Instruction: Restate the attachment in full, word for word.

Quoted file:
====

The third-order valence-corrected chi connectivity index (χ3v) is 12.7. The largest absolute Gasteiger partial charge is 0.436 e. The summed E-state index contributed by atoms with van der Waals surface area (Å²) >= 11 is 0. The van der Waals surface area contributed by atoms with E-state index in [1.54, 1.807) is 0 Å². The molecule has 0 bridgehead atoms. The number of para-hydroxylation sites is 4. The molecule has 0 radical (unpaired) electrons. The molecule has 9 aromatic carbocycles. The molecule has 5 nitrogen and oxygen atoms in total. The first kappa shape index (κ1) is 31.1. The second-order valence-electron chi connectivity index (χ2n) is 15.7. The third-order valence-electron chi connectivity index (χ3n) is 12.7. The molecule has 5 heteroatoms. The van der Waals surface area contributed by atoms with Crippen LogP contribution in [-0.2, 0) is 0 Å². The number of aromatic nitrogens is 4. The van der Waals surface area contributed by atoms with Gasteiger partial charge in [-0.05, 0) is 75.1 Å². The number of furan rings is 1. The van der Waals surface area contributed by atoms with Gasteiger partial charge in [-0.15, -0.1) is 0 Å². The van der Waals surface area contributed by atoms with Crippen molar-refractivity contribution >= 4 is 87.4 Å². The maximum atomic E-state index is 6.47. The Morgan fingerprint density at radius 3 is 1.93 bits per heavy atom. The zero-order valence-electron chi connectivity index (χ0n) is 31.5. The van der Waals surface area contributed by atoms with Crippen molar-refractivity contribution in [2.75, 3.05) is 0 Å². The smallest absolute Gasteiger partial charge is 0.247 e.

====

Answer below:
The third-order valence-corrected chi connectivity index (χ3v) is 12.7. The largest absolute Gasteiger partial charge is 0.436 e. The summed E-state index contributed by atoms with van der Waals surface area (Å²) >= 11 is 0. The van der Waals surface area contributed by atoms with E-state index in [1.54, 1.807) is 0 Å². The molecule has 0 bridgehead atoms. The number of para-hydroxylation sites is 4. The molecule has 0 radical (unpaired) electrons. The molecule has 9 aromatic carbocycles. The molecule has 5 nitrogen and oxygen atoms in total. The first kappa shape index (κ1) is 31.1. The second-order valence-electron chi connectivity index (χ2n) is 15.7. The third-order valence-electron chi connectivity index (χ3n) is 12.7. The molecule has 5 heteroatoms. The van der Waals surface area contributed by atoms with Crippen LogP contribution in [-0.2, 0) is 0 Å². The number of aromatic nitrogens is 4. The van der Waals surface area contributed by atoms with Gasteiger partial charge in [-0.05, 0) is 75.1 Å². The number of furan rings is 1. The van der Waals surface area contributed by atoms with Gasteiger partial charge in [-0.15, -0.1) is 0 Å². The van der Waals surface area contributed by atoms with Crippen molar-refractivity contribution >= 4 is 87.4 Å². The maximum atomic E-state index is 6.47. The Morgan fingerprint density at radius 3 is 1.93 bits per heavy atom. The zero-order valence-electron chi connectivity index (χ0n) is 31.5. The van der Waals surface area contributed by atoms with Crippen molar-refractivity contribution in [2.75, 3.05) is 0 Å². The smallest absolute Gasteiger partial charge is 0.247 e.